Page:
|Jim Hinckley from Kingman, Arizona |
with famous artist Lowell Davis and his dearest friend Judy
|Jim Hinckley visiting with Route 66 fans|
at Grand Canyon Caverns
Q: What do you do?
A: Primarily I am an author. Linked with this is Jim Hinckley's America, a multifaceted platform (blog, YouTube channel, Facebook, Twitter, Instagram, presentations, Facebook live programs) for the promotion of my books as well as the people and the places that make an adventure on Route 66 memorable.
Q: What was your first contact with Route 66?
A: Our first trip west along Route 66 was in 1959. It was a vacation of sorts as we lived in Virginia at the time. Then, in the summer of 1966, we moved to Arizona from Michigan and most of the trip was made along Route 66. My father had purchased some land west of Kingman on Oatman Road, the pre 1952 alignment of Route 66. Traffic was almost non existent on that section of the old highway in those years so it was where I learned to ride a bicycle, and to drive. My first gainful employment was working for Ed Edgerton at Ed's Camp where I helped tend his tomato garden.
|Jim Hinckley signing his latest book:|
100 things to do on Route Route 66 before you die
Q: What's your reason to stick with it to date?
A: I have always enjoyed the adventure of the road trip but only on the old highways and back roads. Until the mid 1990's, Route 66, for me, was merely a road, a place where memories lived. My dearest friend and I usually had one grand adventure a year, and more often than not those odysseys included a bit of Route 66. Today there is something almost magical, an infectious excitement about a Route 66 adventure. Still, what really draws me to Route 66 is the people. Route 66 has been referred to as a linear community and while that is an apt descriptor, it falls short. Route 66 is America's longest small town, and the world's largest family reunion. It has the power to transcend barriers of language and culture, and a gathering of Route 66 enthusiasts in Germany or Pasadena always becomes a memorable, laughter filled event.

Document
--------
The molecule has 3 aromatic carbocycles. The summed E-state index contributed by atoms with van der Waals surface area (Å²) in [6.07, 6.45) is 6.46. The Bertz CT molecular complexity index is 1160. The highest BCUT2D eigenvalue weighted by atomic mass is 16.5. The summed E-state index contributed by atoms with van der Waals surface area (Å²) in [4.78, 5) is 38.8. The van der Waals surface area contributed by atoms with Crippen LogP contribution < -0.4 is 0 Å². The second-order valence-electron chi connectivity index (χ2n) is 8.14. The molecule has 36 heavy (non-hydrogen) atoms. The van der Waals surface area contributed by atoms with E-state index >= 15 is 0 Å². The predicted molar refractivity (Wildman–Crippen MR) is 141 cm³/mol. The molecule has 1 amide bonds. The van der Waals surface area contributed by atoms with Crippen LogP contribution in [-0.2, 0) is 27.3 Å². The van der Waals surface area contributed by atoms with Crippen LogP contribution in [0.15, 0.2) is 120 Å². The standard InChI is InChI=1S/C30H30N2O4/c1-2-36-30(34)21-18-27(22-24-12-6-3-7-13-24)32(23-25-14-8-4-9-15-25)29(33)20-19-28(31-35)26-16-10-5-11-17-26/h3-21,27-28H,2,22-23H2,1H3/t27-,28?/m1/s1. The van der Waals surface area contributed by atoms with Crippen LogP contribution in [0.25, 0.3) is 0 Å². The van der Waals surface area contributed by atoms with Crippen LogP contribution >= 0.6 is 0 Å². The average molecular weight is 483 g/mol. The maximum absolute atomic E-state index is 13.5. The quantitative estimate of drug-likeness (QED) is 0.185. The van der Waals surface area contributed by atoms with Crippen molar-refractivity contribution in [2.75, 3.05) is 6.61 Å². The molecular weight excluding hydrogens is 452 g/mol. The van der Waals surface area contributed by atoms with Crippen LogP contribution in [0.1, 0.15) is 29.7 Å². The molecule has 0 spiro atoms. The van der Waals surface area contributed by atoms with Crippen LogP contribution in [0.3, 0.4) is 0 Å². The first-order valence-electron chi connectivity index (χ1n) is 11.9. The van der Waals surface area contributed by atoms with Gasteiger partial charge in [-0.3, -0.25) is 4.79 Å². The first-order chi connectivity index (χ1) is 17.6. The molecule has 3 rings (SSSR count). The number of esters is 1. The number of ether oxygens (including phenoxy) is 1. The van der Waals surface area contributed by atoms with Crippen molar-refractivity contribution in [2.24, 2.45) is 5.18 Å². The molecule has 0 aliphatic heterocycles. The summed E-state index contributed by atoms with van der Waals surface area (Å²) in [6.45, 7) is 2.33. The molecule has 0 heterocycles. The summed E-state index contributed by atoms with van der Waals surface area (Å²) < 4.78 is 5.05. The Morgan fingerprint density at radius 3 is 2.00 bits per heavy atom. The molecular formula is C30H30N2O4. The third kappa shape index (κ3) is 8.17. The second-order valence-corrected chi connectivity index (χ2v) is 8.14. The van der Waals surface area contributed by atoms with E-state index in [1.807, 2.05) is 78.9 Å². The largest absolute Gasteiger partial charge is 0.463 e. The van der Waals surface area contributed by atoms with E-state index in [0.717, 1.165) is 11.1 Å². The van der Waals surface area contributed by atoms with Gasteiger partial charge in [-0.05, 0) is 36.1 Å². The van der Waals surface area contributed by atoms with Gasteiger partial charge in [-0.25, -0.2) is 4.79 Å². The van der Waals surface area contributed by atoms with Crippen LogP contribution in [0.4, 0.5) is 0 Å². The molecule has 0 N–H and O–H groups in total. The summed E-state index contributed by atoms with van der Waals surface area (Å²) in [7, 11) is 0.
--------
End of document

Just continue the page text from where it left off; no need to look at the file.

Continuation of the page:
Jim Hinckley signing his books for Route 66 enthusiasts
from Australia at Grand Canyon Caverns
Q: What fascinates you, what do you like most about Route 66?
A: The people. Fans of Route 66 and the people that keep the restaurants, the museums, and the motels going, the writers, bloggers, and photographers, have an enthusiasm and excitement that is invigorating. With each encounter I am refreshed and inspired. It is the friendships made along the way, the shared memories, and the shared adventure.
Q: Do you have an inspirational quote or slogan?
A: The worst day shared with friends on Route 66 is better than the best day anywhere else.
Q: Anything else that comes to mind?
A: Even though I have written books about Route 66, its culture, and its history, I find it impossible to fully capture the essence of Route 66. Route 66 is an adventure that must be experienced. The friendships made along the way will last a lifetime.
Short video that hightlights Jim Hinckley's America.
Jim Hinckley's - Webseite and Blog
Jim Hinckley's America - Route 66 Chronicles
The official blog and website for author Jim Hinckley
Jim Hinckley's crowfunding initiative to promote small town America
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Eine deutsche Version des Kurzinterviews demnächst hier